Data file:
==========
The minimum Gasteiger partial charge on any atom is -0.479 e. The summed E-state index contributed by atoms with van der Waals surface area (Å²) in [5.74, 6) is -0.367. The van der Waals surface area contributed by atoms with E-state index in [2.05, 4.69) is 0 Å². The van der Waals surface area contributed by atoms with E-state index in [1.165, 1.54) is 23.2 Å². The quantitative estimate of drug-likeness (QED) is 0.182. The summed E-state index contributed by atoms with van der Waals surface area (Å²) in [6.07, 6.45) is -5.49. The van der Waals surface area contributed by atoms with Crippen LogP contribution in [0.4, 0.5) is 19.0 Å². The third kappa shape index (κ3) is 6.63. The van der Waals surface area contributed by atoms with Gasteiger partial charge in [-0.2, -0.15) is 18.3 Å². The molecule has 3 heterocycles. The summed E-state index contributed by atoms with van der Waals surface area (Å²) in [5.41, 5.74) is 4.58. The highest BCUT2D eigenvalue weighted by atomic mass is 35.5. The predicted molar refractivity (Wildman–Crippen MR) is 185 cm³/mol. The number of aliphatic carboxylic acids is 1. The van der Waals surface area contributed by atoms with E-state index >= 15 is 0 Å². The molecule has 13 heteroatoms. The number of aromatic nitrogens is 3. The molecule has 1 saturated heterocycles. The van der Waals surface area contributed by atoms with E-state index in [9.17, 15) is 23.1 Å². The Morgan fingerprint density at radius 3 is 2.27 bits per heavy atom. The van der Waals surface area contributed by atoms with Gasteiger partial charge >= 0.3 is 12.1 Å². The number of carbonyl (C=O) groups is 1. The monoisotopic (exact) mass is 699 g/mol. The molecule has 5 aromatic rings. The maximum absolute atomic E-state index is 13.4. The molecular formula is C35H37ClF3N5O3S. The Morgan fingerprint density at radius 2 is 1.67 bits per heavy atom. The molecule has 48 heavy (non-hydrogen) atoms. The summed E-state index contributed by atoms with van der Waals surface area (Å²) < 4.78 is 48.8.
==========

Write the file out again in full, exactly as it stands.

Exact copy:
The minimum Gasteiger partial charge on any atom is -0.479 e. The summed E-state index contributed by atoms with van der Waals surface area (Å²) in [5.74, 6) is -0.367. The van der Waals surface area contributed by atoms with E-state index in [2.05, 4.69) is 0 Å². The van der Waals surface area contributed by atoms with E-state index in [1.165, 1.54) is 23.2 Å². The quantitative estimate of drug-likeness (QED) is 0.182. The summed E-state index contributed by atoms with van der Waals surface area (Å²) in [6.07, 6.45) is -5.49. The van der Waals surface area contributed by atoms with Crippen LogP contribution in [0.4, 0.5) is 19.0 Å². The third kappa shape index (κ3) is 6.63. The van der Waals surface area contributed by atoms with Gasteiger partial charge in [-0.2, -0.15) is 18.3 Å². The molecule has 3 heterocycles. The summed E-state index contributed by atoms with van der Waals surface area (Å²) in [5.41, 5.74) is 4.58. The highest BCUT2D eigenvalue weighted by atomic mass is 35.5. The predicted molar refractivity (Wildman–Crippen MR) is 185 cm³/mol. The number of aliphatic carboxylic acids is 1. The van der Waals surface area contributed by atoms with E-state index >= 15 is 0 Å². The molecule has 13 heteroatoms. The number of aromatic nitrogens is 3. The molecule has 1 saturated heterocycles. The van der Waals surface area contributed by atoms with E-state index in [9.17, 15) is 23.1 Å². The Morgan fingerprint density at radius 3 is 2.27 bits per heavy atom. The van der Waals surface area contributed by atoms with Gasteiger partial charge >= 0.3 is 12.1 Å². The number of carbonyl (C=O) groups is 1. The monoisotopic (exact) mass is 699 g/mol. The molecule has 5 aromatic rings. The maximum absolute atomic E-state index is 13.4. The molecular formula is C35H37ClF3N5O3S. The Morgan fingerprint density at radius 2 is 1.67 bits per heavy atom. The molecule has 48 heavy (non-hydrogen) atoms. The summed E-state index contributed by atoms with van der Waals surface area (Å²) < 4.78 is 48.8.